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Review: ForgeGreenlight Steam PC Dark Vale Games indie Forge
Developer: Dark Vale Games
Publisher: Dark Vale Games
Platform: PC (Steam)
Release Date: December 4th, 2012
Have you been looking for a class-based multiplayer game that requires actual skill to play? Are you in the mood for an independently-developed title? Are you perhaps looking for a game that is showing signs of potential but still requires work? If any of these apply to you, or better yet all of them, then perhaps Forge will be a nice addition to your collection.
Forge is a title which recently made its way onto Steam thanks to Greenlight. It is certainly not the first but one of the few which has currently gone through the process to being sold. This is an interesting point because the game is in fact still in beta. Keep this in mind during the review as there are multiple points that may be resolved down the road. However, as I am no mind reader, the game will be assessed as it is right now.
First, let’s discuss the classes and gameplay. There are currently five very different classes who can be chosen at any point during play. Each is actually quite distinct both in design and ability. They all have their own play styles and ranges they work best at. Some players may only ever touch the short range characters while others will opt to take on a sniper-like class. The amount of effort put into keeping each class from overlapping is easy to see. Unfortunately, they are not as tightly balanced as they should be.
In the game, you currently have three modes: Capture the Relic (flag), Team Deathmatch, and Arena. There are more modes listed, but they are not playable, such as King of the Hill. Obviously they are meant to be added in later. The modes work as you would probably expect. Most interesting though is how characters themselves control. Each uses abilities like you might expect to see in World of Warcraft. After using an ability, you must wait for cooldown. For “melee” attacks the rate is very fast, but you’ll be waiting longer on stronger skills.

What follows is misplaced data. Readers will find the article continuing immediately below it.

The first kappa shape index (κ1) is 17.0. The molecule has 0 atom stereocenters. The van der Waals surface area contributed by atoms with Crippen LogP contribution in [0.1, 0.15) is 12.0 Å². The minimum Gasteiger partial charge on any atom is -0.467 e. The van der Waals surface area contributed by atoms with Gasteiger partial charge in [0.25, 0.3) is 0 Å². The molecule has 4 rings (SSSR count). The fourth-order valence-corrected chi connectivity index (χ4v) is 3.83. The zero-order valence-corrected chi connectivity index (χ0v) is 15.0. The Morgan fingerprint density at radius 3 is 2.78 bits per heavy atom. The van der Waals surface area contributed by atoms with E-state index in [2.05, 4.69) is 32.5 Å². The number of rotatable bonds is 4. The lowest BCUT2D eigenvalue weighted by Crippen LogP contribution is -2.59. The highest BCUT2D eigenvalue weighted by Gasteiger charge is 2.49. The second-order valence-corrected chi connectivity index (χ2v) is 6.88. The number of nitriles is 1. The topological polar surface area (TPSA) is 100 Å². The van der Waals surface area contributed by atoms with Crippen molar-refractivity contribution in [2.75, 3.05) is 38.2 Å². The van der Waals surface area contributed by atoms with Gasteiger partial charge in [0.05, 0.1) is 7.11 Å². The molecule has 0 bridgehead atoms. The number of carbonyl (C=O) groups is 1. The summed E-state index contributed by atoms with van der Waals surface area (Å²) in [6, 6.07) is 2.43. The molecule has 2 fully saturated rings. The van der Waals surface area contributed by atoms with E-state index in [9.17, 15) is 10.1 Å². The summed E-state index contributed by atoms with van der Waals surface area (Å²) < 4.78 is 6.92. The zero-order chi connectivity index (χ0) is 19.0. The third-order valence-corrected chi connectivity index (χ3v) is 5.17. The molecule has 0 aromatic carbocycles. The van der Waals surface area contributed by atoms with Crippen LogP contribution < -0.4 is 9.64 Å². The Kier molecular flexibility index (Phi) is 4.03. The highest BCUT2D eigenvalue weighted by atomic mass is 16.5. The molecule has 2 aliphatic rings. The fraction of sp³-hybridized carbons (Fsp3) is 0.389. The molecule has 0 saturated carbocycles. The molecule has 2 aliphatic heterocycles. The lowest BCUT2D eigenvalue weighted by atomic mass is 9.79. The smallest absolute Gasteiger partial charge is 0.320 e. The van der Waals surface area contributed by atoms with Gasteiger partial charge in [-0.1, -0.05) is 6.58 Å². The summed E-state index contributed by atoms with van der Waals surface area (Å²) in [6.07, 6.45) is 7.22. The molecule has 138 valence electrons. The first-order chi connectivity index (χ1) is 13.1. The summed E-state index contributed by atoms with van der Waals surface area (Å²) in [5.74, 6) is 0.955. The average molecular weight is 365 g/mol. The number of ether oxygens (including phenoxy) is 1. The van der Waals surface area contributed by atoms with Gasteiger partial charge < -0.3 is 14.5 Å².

As the game is so fast-paced, the system of waiting on cooldowns seems an odd choice. It certainly adds more strategy into the mix, but when there are hordes of enemies piling around you, it’s easy to quickly lose focus. The fact that each ability has its own visual flair too really clutters the screen if you’re in a small space with others. Still, players interested in that sort of gameplay will probably not find it much of an issue.
Visually, the game looks really good for something to come out of an indie studio. Each class has a refreshing look and the landscapes aren’t shabby either. Although the game will win no awards for stunning graphics, it in no way makes you think “indie.” That’s not to say it all is perfect. The UI is a bit cluttered, but manageable. Less excusable is the incredibly low lit nature of some of the levels. At first I thought it was just me having a hard time seeing, but then more and more players commented on how dark they are. Of course, you can turn up brightness in game but it ends up washing out the world more than anything else.
While each game mode is competently put together, the method of accessing games is not quite there yet. You will find no server browser, only click on a game mode and get thrust into a game. It is a shame that there’s no way to hop into a specific game yet as it causes issues from time to time. For example, sometimes you’ll enter into a server and find that you’re the only one in it. A server browser is such a simple thing that you don’t realize is important until a game doesn’t have it. Again, this is something that will almost certainly be added in time, but it is not currently available.
Dark Vale Games has managed to do something quite amazing with their game. Not only did it manage to capture the interest of thousands of Steam users, but it was not destroyed by its ambition either. It is rare to see indie games with visuals rivaling the current generation, and even more so to see any independent team make an online multiplayer game. There are a few, but so far Forge feels like the most competent product. Unfortunately, it still has a ways to go before it can truly be recommended for a general audience.
+ Five available classes have distinct play styles
+ Ambitious multiplayer gameplay works quite well
+ Nice visuals complement the game
- Lack of expected tools like server browser
- Missing game modes taunt player
- Balance still needs work
Overall Score: 6.5 (Out of 10)
Those willing to jump into the game now will see that Forge shows a great deal of promise.
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